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Tomorrow Belongs to We: Rabbi Amichai’s Response to Charlottesville

I spent this past weekend in the Catskills, off the grid, unaware of the violence in Charlottesville. On Friday we watched the 1972 movie version of “Cabaret” – not sure why exactly, but I hadn’t seen it in at least 20 years. I walked around the woods the next day humming a tune, suddenly realizing that it was “Tomorrow Belongs to Me.”

For those like me who are not Broadway show-tune savvy, suffice it to say that the song depicts the rise of Nazism, so it was a surprising tune to find myself humming. Never mind that the song was written for the original 1966 production by John Kander and Fred Ebb (both of whom were Jewish and gay). In the last day I’ve learned that is has since been embraced by Neo-Nazis as a supposed original German folk song, with several cover versions by white supremacist bands. Recent alt-right voices have reclaimed it as well, unaware it seems of its actual origins.

The music is undeniably catchy and the scene is riveting, casting an ominously dark shadow over the simple hopes of humanity and the deepest joys of life.

By Saturday afternoon the news had caught up with me. It wasn’t history anymore. Tomorrow became today. Again.

Even today as I read and watch, talk and question, march in the streets and sign petitions, that song is playing in the back of my head – a dark, loud, terrifying shadow.

Many have written powerfully, with rage, prayers and praise for the brave protesters who stood up in the face of racists who deny the very existence of the likes of you and me. Many voices are speaking up with noble truth and highest hopes for the future of this country.

Heather Heyer, of blessed memory, died standing up to hate. Many injured and wounded, inside and out, add up to the long list of honored freedom fighters, role models of non-violent protest for the highest values of humanity and of this land. As they heal and as the mourning continues, every word and every kind gesture will aid us all in rising high. Again.

I want to respond and offer wisdom, but in all honesty I feel mute, unsure of what can or should be added. The truth is that this moment echoes my deepest, dormant fears.

From the moment I arrived in NYC in 1998, the son of Holocaust survivors with a very active imagination, I’ve imagined what it would look like if I was rounded up right in the middle of Manhattan. I charted the borders of the ghetto. I scanned fellow passengers in the subway and wondered who might save me and who might help me hide. I’d laugh it off with friends later but the shadow was, is, never too far off. Humor helps heal traumatic wounds but sometimes even laughter falters.

I have learned in recent years that my privilege as a white male affords me undeniable safety and advantages that so many of those fighting alongside me lack – with grave and often fatal consequences. At the same time, my identities as Jewish, gay, and immigrant are triggering deep and justifiable fears. Especially now, with an antagonistic untrustworthy governmental leadership.

Fears that once were mostly tucked aside are now rising louder. Is this country’s built-in racism stronger than our liberal ideals? Can all the progress be lost to a hoard of anxious thugs who cling on with greed to patriarchal binary mindsets? Born in Israel and choosing for now to live in the USA, I ask the same questions of my country of birth and beloved homeland. I know challenging questions require complex answers, beyond simple black or white, this or that. It will take our entire lifetimes to try healing all our broken parts. But what other choices do we have?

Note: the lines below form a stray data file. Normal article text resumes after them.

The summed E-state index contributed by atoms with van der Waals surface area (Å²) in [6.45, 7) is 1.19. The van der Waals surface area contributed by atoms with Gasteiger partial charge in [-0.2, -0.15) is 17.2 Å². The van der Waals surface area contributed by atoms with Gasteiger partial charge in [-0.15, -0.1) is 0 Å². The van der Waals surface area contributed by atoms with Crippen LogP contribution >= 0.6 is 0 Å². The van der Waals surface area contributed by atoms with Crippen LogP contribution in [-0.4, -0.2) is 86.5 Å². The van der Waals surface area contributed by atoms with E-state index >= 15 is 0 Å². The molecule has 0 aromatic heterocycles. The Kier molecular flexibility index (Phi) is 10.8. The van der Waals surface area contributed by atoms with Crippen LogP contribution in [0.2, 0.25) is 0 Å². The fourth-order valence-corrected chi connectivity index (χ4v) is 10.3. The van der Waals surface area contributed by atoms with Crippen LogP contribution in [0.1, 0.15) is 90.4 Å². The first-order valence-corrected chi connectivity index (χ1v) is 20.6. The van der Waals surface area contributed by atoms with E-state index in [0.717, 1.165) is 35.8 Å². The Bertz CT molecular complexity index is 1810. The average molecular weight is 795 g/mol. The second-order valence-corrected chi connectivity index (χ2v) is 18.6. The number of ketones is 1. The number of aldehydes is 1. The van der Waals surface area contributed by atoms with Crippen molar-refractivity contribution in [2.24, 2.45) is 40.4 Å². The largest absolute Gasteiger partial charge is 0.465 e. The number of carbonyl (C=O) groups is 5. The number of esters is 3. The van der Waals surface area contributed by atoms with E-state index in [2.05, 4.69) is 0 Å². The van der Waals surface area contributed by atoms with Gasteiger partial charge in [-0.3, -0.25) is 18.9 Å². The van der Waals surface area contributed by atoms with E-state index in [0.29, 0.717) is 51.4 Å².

And while the questions are asked and resistance continue, I want to share today just one small idea:

Can we rewrite that song, recast the singers, and sing it out loud? A new version: Tomorrow Belongs to WE. Can this be a reclaimed anthem (even with some grammatical challenges) that celebrates radical diversity instead of white supremacy, wild spectrum instead of of rigid binary, mutual respect and coexistence instead of domination and separation? Can we own a fluid future of joy in the face of yesterday’s fear-based existence? Can we own together our future, not as enemies based on shallow labels but as partners in the future for everyone’s peace?

No, “many sides” are not equally to blame for yesterday’s violence. But many sides will ultimately need to, somehow, figure this out.

Their tomorrow murdered my grandparents, crippled my father, and silenced generations in grief.

Nazis, you had your tomorrow and you blew it, badly. And you will blow it again. Because tomorrow does not just belong to you at the expense of others whom you fear for lack of love. The future belongs to us all.

Tomorrow belongs not only to narcissist, nationalist, hate-based bigots like the leader we’ve got, focused only on the selfish “me.” It truly belongs to all of us. We, the people, if and only if we rise up with courage and compassion to claim the many sides of truth, to honor human dignity, to come from love, not fear, and fight for freedom with everything we got.

Next week begins the annual process of atonement, as the new moon of the last month of the year rises to guide us into 5778. This season of repentance demands of us the truth of self reflection, remorse and resolve to live a life of better balance in the service of the greater good. These coming forty high and holy days are for asking big questions about our role in this reality, taking stock of our yesterday and taking responsibility for our better tomorrow.

Let us go high as some go low. Let us find in our hearts the oldest prayers for peace, justice and a better future here and everywhere. Let us raise up our voice in song: Tomorrow Belongs to We.

– Rabbi Amichai Lau-Lavie